Quality Winona brand wagons remain inhigh demand today.  Many Winona wagons featured the eye-catching style ofa yellow running gear.
Located on the upper Mississippi River,the Winona (Minn.) Wagon Company was ideally located for shipping and receivingmaterials as well as acquiring quality timber.  By the time it was establishedin 1879, Winona had plenty of firmly established competition.  Price wars,lawsuits, and leveraged buyouts were just some of the heavy-handed tactics usedby well-heeled brands to squash newcomers vying for regional and nationalattention.  It was a demandingmarketplace but Winona employed a variety of efforts to rise above the challengesof well-known, confident rivals.

While virtually all builders dealt withthe worry of maintaining a strong, marketable identity, many – just likecompanies today – created a slogan that summarized their commitment to qualityor some other beneficial feature.  TheWinona Wagon Company was quite effective using the catchphrase “Good Timber andBone Dry.”  The saying focused on thecentral and most important element of any early wagon – superior woodselection, preparation, and construction. After all, quality hardwoods were the heart of a wagon and companiesthat presented themselves as thorough, trustworthy and value-consciousgenerally enjoyed the greatest success. The use of higher-grade raw materials, though, wasn’t the only advantageWinona touted.  Like many successfulfirms, it promoted itself heavily while consistently stressing innovativefeatures and design elements.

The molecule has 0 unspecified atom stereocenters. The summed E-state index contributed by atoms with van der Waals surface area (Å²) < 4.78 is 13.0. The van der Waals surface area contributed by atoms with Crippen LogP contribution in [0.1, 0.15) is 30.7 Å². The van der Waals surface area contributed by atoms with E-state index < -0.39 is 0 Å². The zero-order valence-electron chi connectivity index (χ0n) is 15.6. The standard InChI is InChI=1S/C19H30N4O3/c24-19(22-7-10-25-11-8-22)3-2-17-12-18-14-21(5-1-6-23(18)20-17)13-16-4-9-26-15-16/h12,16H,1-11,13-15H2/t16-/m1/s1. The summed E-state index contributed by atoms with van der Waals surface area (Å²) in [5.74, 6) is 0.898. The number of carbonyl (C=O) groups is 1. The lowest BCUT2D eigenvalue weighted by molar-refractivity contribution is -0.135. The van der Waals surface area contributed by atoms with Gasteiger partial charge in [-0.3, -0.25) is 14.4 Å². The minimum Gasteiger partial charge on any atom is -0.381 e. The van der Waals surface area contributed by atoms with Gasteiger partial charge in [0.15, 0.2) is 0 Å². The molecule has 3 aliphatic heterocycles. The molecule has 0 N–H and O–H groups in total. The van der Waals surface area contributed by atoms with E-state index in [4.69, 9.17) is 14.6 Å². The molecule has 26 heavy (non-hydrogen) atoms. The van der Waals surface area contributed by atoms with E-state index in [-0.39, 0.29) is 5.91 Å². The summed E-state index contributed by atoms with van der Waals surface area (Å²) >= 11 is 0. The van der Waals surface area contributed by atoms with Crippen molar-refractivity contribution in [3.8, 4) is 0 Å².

Joining the chorus of those parrotingtheir brand to have the “lightest draft” and “wheels boiled in oil,” Winonaalso proclaimed the superiority of its “clipped” undercarriages as opposed tocompetitive wagon gears that were through-bolted and presumably weakened.  Their grain-tight boxes were designed to keepflax and seed from spilling out of the wagons and double-riveted felloesprovided even more strength to the wheels. Ultimately, though, those qualitieswere remarkably similar to those of other competitors.  Fortunately, the company had other features that really did set it apart.  As it turnsout, those characteristics were some of the most visually different and promotionallysignificant traits on any wagon and they centered on the foundational soundnessof axles and wheels.

This image clearly shows an ironreinforcement block placed between the axle and rear bolster of a Winonawagon.  Even so, not all Winona wagons will include this feature or thatof iron clad hubs.